Fedeli has said he was "disgusted" by the allegations, but also said he "never saw anything that would have indicated" such behaviour by Brown.

Lisa MacLeod, MPP for Nepean–Carleton, told reporters on Friday that the caucus is "united" behind Fedeli.

patrick brown name removal
A Queen's Park legislative staff member takes down Brown's office name at the provincial legislature.

"We're turning a new page and I think people will be able to sleep tonight," she said.

At least one caucus member said the party would be best served by Fedeli staying on in the role.

"We're 133 days from the election, we have a lot of very, very capable people in this caucus that have been through these wars before and they know what to expect and I think, while there are those out there who may be ready for a leadership race, this isn't the right time for that," MPP Todd Smith said.

Smith added that the PCs will continue to "sell the plan" that Brown and the campaign team put forward last November, which they call the People's Guarantee.

"This was a plan… that was developed by all of our party members. Why would we want to go changing anything like that right now? I think we have a really good plan that can win."

Fedeli echoed that sentiment while speaking to reporters, reiterating that the policy platform was derived from years-long consultations with members across Ontario.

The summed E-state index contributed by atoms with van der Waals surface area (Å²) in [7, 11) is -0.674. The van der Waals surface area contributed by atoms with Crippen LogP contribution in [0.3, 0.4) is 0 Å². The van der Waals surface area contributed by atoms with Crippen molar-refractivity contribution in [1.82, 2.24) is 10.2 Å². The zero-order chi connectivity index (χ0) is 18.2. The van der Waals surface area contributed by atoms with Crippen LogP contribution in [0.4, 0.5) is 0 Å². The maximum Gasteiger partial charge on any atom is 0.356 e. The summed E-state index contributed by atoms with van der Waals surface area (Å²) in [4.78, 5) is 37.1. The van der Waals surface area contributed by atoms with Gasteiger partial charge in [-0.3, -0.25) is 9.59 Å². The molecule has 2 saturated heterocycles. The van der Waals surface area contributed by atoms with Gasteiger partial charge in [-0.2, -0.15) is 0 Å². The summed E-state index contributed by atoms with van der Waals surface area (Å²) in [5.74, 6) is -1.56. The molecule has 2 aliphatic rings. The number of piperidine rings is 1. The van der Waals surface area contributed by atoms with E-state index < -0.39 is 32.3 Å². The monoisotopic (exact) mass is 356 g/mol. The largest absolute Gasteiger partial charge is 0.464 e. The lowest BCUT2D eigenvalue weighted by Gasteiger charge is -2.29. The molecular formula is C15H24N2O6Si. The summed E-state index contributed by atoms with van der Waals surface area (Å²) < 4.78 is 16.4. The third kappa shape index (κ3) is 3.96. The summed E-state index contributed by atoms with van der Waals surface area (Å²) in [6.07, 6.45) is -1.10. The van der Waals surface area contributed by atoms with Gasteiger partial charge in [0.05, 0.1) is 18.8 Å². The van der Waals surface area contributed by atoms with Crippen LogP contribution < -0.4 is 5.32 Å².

Another caucus member, Gila Martow, said that no matter what approach the party takes, it must get back on track fast.

Vic Fedeli Ontario PCs
Fedeli was chosen by caucus after a lengthy morning meeting. He was considered by many to be a favourite for the role. (Nathan Denette/Canadian Press)

"I've been hearing nonstop from people that they want us to move quickly, get things in order and carry on what we've been doing," she said.

An open letter circulating on social media, however, called on the executive committee to hold a leadership contest in the coming weeks "so that we can offer Ontarian the certainty and stability of a permanent leader as they choose which party should form government and who should become premier.

"Party members have the right to choose their leader," reads the letter, which was endorsed by several high-profile PC candidates who are not currently in caucus.


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PostPosted: Sat Jan 27, 2018 10:15 am    Post subject: Reply with quote

( there are plans for a vote in March but other than Fedeli , its not clear if there are even any other candidates , it sounds like the caucus gave him there full support and no other sitting mpp wanted the job , so any other potential candidates are going to come from outside the caucus and won't have a seat in legislature and might not be nominated to run in election )